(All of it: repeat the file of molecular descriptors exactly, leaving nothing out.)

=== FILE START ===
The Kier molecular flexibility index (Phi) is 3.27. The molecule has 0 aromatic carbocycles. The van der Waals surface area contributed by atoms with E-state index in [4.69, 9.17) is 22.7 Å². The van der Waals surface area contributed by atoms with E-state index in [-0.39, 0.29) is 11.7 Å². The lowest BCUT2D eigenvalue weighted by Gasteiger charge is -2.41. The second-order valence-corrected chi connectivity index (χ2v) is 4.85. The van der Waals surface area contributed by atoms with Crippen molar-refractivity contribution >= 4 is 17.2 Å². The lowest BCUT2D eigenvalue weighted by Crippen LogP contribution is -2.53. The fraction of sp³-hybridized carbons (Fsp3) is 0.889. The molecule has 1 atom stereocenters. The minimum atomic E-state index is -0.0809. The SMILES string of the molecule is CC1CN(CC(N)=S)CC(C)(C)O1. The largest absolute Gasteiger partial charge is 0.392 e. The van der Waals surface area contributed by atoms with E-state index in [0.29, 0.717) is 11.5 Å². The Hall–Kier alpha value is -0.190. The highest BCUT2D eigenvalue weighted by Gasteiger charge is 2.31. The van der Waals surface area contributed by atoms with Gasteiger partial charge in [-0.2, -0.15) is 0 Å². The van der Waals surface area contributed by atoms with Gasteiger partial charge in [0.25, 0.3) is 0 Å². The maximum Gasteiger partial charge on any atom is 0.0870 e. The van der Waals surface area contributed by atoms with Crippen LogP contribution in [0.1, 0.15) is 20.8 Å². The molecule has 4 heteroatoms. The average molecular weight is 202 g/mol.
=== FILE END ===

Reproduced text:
The Kier molecular flexibility index (Phi) is 3.27. The molecule has 0 aromatic carbocycles. The van der Waals surface area contributed by atoms with E-state index in [4.69, 9.17) is 22.7 Å². The van der Waals surface area contributed by atoms with E-state index in [-0.39, 0.29) is 11.7 Å². The lowest BCUT2D eigenvalue weighted by Gasteiger charge is -2.41. The second-order valence-corrected chi connectivity index (χ2v) is 4.85. The van der Waals surface area contributed by atoms with Crippen molar-refractivity contribution >= 4 is 17.2 Å². The lowest BCUT2D eigenvalue weighted by Crippen LogP contribution is -2.53. The fraction of sp³-hybridized carbons (Fsp3) is 0.889. The molecule has 1 atom stereocenters. The minimum atomic E-state index is -0.0809. The SMILES string of the molecule is CC1CN(CC(N)=S)CC(C)(C)O1. The largest absolute Gasteiger partial charge is 0.392 e. The van der Waals surface area contributed by atoms with E-state index in [0.29, 0.717) is 11.5 Å². The Hall–Kier alpha value is -0.190. The highest BCUT2D eigenvalue weighted by Gasteiger charge is 2.31. The van der Waals surface area contributed by atoms with Gasteiger partial charge in [-0.2, -0.15) is 0 Å². The van der Waals surface area contributed by atoms with Gasteiger partial charge in [0.25, 0.3) is 0 Å². The maximum Gasteiger partial charge on any atom is 0.0870 e. The van der Waals surface area contributed by atoms with Crippen LogP contribution in [0.1, 0.15) is 20.8 Å². The molecule has 4 heteroatoms. The average molecular weight is 202 g/mol.